Jarrylo Session IPA Kegged

Tonight (10 January 2016) I kegged my Jarrylo Session IPA, which has been fermenting for 11 days. The yeast had dropped very clear, and the beer had a malty flavor (all that Munich!) with a rather subdued bitterness. I’d probably place it in the pale ale rather than than IPA category. Nonetheless, it’s shaping up nicely!

Final gravity is 1.017, down from 1.047, for 3.9% abv. I added the dry hops (weighted down with two stainless steel washers–I note that three would probably be advisable, as the bag didn’t really sink as much as I’d hoped!). I’ll be force carbonating, and hopefully can let it go at least a week before tapping.

Jarrylo Session IPA

For my last brew of 2015, I’m making a session IPA that is a modest departure from my previous session IPA. This is primarily to adjust for and use up ingredients on-hand, but also in order to try out a new yeast strain with some promise for session beers (“Conan”). I used WLP002 (English ale) for my last session IPAs, and liked it, but thought that the potentially low attenuation of Conan also has promise for a session IPA. We’ll see how it works!

The other twist on this brew is that I’m using Jarrylo hops, a relatively new variety. They’re not particularly intended for IPAs, but an IPA seems like a good way to showcase hop character, particularly in the late additions and dry-hop. Because Jarrylo is described as having notes of banana, pear, and spice, I figured some more citrusy/fruity varieties would meld well for the bittering and flavor hops additions. So, Citra and Mosaic are also in the mix. When smelling the Jarrylo hops pellets, I get a fair bit of pepper and maybe some fruitiness behind that. Perhaps it’s a mistake to dry hop with this one for an IPA, but that’s what homebrewing is all about!

Jarrylo Session IPA

  • 5.25 lbs. 2-row malt (Great Western Malting Co.)
  • 3.75 lbs. Borlander Munich Malt (Briess)
  • 0.5 lbs. caramel Munich 60L (Briess)
  • 1 oz. Citra hops pellets (13.2% alpha), 15 minute boil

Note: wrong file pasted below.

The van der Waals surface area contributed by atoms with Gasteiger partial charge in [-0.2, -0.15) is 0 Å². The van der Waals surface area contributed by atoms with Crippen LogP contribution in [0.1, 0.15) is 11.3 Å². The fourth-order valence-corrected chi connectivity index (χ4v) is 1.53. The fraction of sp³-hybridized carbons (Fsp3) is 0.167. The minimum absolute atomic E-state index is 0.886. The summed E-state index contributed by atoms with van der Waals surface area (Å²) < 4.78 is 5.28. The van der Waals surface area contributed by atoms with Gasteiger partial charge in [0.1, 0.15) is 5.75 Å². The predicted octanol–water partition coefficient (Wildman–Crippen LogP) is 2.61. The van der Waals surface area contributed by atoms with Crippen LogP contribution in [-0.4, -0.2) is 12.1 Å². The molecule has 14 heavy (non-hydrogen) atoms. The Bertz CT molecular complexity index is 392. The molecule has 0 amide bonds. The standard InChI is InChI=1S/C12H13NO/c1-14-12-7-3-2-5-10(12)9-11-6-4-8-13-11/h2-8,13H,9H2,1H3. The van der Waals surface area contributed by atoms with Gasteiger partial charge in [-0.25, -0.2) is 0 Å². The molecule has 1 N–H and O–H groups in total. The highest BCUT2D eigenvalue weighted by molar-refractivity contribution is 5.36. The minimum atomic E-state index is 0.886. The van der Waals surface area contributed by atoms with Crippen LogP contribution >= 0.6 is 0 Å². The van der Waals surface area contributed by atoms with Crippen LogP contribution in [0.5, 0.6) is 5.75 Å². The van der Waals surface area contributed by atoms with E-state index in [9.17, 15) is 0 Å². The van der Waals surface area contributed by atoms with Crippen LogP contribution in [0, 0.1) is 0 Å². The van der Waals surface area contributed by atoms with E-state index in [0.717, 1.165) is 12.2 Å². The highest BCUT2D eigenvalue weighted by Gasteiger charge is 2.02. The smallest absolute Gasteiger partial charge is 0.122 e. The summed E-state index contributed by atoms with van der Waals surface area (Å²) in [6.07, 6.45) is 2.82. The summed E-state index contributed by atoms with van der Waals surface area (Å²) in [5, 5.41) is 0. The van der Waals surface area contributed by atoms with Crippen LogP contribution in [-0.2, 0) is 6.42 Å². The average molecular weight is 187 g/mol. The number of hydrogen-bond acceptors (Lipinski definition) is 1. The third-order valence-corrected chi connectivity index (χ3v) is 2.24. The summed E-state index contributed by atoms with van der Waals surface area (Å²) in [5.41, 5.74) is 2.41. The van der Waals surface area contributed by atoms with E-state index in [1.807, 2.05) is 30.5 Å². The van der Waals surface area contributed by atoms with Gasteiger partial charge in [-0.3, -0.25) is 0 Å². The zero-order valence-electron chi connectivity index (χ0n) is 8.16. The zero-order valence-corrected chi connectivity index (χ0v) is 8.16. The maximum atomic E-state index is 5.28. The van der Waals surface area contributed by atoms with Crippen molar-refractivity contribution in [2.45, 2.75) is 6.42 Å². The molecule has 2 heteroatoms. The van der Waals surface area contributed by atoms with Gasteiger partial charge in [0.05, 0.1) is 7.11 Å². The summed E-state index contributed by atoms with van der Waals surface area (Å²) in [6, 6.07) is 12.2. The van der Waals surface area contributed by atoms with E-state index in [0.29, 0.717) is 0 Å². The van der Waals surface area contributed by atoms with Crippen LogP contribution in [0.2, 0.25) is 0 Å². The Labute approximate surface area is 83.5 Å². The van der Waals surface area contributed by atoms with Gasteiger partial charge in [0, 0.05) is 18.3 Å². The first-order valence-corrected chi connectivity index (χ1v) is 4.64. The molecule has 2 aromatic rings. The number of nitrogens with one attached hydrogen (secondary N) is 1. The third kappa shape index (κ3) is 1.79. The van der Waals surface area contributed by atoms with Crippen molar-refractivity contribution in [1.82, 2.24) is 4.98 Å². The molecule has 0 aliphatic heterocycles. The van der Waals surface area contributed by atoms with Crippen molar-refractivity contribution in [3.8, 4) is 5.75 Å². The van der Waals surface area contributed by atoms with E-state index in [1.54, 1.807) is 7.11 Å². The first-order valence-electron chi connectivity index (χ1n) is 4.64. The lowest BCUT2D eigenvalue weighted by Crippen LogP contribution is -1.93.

• 1 oz. Mosaic hops pellets (12.8% alpha), 10 minute boil
  • 2 oz. Jarrylo hops pellets (14.2% alpha), 2 minute boil
  • 2 oz. Jarrylo hops pellets (14.2% alpha), 2 week dry hop
  • 1 pkg. Vermont Ale (“Conan”) yeast, The Yeast Bay (prepared in 1L starter)
  • 1 tsp. Irish moss (10 minute boil)
  • I mashed in with 3.75 gallons of water at 169.8°, to hit a mash temperature of 156°. The mash was down to 153.5° after 25 minutes and 150° after 45 minutes. After 50 minutes, I added 1.1 gallons of water at 190°, to raise the mash temperature to 156°. I elected to use a shortened mash procedure in order to add a tiny extra bit of body to the final beer (per the session beer workshop I went to at AHC). So, only 60 minutes passed between when I mashed in and when I collected the first runnings.
  • I vorlaufed and collected the first runnings, and added 3.75 gallons of water at 179°, which raised the mash bed to 166°. I let it sit for 10 minutes, vorlaufed, and collected the remainder of the wort.
  • I collected a total of 6.9 gallons of wort with a gravity of 1.037. This equates to an extract efficiency of ~75%.
  • I started the boil, and added the hops per the schedule above.
  • After 60 minutes of boiling, I turned off the heat and chilled the wort to 70°. Then, I pitched the yeast and set the beer to fermenting, at 68°. I brewed this batch on 30 December 2015. Starting gravity was 1.047.
  • Note on the yeast starter: Because I am liking the Conan strain, I overbuilt my starter. I made 1.6 L of a 1.040 gravity, and set aside 0.6 L for my next batch (~100 billion cells, approximately).

Beer Tasting: Seven Seas Session IPA

After 5 weeks in the keg, it’s a good time to formally taste my latest session IPA! Overall, it seems like I’m about one iteration away from the “house recipe.”

Seven Seas Session IPA

  • The Basics
    • Original gravity = 1.052; final gravity = 1.018; abv = 4.3%; estimated IBU = 50.
  • Appearance
    • Very persistent ivory head with a little bit of lacing on the glass; it starts quite high, and lowers a bit as I drink the beer, but never disappears. The beer itself is a rich gold with a slight haze.
  • Aroma
    • A strong but not overwhelming pine and grapefruit dominate. I don’t pick up much in the way of malt (except towards the end of the glass, when the beer is warmed up a notch).
  • Flavor
    • The malt is in the background on this one, but definitely there. It supports a prominent bitterness from the hops, which is quite pleasant at the forefront but fades perhaps a little more harshly on the finish than I care for. In other words, the bitterness sticks around.